Today such wisdom tends to be trivialized through name-calling. Medieval authorities were more enlightened. Matheolus warned men against oppressive practices of women and the church. The satirical medieval Fifteen Joys of Marriage described men becoming prisoners in their marriages. Some medieval women viciously cuckolded their husbands. Teach your daughters not to be those women!

The combined authority of Cicero and Ecclesiastes sadly has been insufficient to save men from subservience to women. As the medieval manuscript indicates, inadequate philological education in schools hinders vigorous social criticism. Thus to the quotes from Cicero and Ecclesiastes under the prayer for concubines, a medieval reader added explanatory glosses: “she imposes laws {leges imponit}” glossed as “command {mandatum}”; “she orders {prescribit}” glossed as “what must be made to be {quid faciendum sit}”; and “she vetoes {vetat}” glossed as “she prohibits {prohibet}.” One must first understand in order to resist.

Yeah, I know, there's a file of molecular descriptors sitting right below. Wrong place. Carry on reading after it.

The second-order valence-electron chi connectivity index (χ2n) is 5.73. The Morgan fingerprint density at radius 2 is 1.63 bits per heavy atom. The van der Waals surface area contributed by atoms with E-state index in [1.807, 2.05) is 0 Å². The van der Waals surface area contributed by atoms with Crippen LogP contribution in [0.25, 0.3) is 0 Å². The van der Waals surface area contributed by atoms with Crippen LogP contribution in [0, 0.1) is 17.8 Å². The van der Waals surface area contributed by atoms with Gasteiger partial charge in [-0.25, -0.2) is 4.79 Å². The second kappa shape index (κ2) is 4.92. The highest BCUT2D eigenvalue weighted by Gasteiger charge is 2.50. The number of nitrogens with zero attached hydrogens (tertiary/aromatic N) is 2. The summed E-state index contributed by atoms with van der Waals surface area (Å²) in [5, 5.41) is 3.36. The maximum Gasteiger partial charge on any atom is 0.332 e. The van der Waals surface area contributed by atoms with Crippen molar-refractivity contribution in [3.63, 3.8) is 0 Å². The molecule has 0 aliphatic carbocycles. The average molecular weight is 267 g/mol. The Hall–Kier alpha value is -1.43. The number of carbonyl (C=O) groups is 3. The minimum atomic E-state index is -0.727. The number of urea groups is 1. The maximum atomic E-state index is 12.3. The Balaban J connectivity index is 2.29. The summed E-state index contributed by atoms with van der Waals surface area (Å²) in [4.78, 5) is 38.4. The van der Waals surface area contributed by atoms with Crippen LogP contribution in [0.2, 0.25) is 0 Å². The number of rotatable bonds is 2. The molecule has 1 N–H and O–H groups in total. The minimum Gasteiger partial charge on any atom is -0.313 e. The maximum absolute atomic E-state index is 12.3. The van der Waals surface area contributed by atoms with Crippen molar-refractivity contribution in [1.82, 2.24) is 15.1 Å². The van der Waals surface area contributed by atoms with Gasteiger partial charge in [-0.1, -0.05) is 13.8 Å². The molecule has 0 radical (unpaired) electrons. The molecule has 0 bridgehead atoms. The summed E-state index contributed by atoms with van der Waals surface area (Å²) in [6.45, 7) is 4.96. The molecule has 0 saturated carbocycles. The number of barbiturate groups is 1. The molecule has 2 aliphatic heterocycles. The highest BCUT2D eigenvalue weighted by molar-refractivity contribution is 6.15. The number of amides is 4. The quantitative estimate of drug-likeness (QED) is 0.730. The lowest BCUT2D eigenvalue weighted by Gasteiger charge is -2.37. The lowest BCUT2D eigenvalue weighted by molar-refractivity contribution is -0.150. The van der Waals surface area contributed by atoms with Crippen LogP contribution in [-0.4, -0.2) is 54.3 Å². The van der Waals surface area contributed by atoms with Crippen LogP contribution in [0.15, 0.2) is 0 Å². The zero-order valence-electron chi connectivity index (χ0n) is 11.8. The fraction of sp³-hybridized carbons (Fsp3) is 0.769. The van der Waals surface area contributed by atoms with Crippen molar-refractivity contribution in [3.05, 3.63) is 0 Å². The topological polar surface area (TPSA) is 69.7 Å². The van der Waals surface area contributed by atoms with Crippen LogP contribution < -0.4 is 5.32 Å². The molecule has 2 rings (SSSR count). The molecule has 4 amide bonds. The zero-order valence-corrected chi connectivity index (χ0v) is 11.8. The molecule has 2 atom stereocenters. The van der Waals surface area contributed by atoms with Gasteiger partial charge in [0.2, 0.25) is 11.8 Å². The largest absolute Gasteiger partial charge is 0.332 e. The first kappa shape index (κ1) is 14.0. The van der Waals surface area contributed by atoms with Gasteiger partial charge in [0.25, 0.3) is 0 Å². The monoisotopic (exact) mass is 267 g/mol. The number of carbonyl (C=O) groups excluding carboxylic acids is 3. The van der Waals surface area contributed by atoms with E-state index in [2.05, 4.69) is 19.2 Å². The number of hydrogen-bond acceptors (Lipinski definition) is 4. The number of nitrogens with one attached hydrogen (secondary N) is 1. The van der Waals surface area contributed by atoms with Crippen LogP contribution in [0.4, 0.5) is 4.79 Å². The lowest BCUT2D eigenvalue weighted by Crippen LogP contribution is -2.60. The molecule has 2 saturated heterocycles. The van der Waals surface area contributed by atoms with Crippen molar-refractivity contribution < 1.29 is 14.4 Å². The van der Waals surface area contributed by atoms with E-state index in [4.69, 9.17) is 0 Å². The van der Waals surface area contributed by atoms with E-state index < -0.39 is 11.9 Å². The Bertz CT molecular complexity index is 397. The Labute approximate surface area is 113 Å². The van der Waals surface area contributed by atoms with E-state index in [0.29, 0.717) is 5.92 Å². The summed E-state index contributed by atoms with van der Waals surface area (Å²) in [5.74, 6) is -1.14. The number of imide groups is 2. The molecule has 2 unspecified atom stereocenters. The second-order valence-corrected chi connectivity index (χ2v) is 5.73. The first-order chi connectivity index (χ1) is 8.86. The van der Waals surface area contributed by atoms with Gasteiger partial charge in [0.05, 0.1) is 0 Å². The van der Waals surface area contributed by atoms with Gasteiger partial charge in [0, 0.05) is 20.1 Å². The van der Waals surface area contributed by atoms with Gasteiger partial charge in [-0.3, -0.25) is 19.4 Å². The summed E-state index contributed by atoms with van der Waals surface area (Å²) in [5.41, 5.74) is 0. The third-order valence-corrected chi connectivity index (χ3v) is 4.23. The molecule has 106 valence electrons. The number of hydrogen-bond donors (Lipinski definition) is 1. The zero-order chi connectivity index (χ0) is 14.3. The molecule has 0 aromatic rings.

Most men today lack the opportunity to study medieval Latin language and literature. Yet even deprived of that important opportunity, men can understand gynocentric oppression simply by asking questions. Why does the gender composition of highly privileged persons such as corporate executives, political leaders, and math professors generate more public concern than the massively disproportionate incarceration of men? Why are men deprived of any reproductive rights whatsoever and have only the choice to engage in abortion coercion? Why does grotesque anti-men gender discrimination continue to pervade family courts while governments move to enact paid parental leave? The fundamental answer to those questions is simple: the actual status of ordinary men is lower than that of their concubines.

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[1] On the formal and actual status of medieval concubines, see Brundage (1993) and Karras (2014). Medieval historians typically share common delusions about men’s status in the present. Their historical work on gender is thus scarcely credible.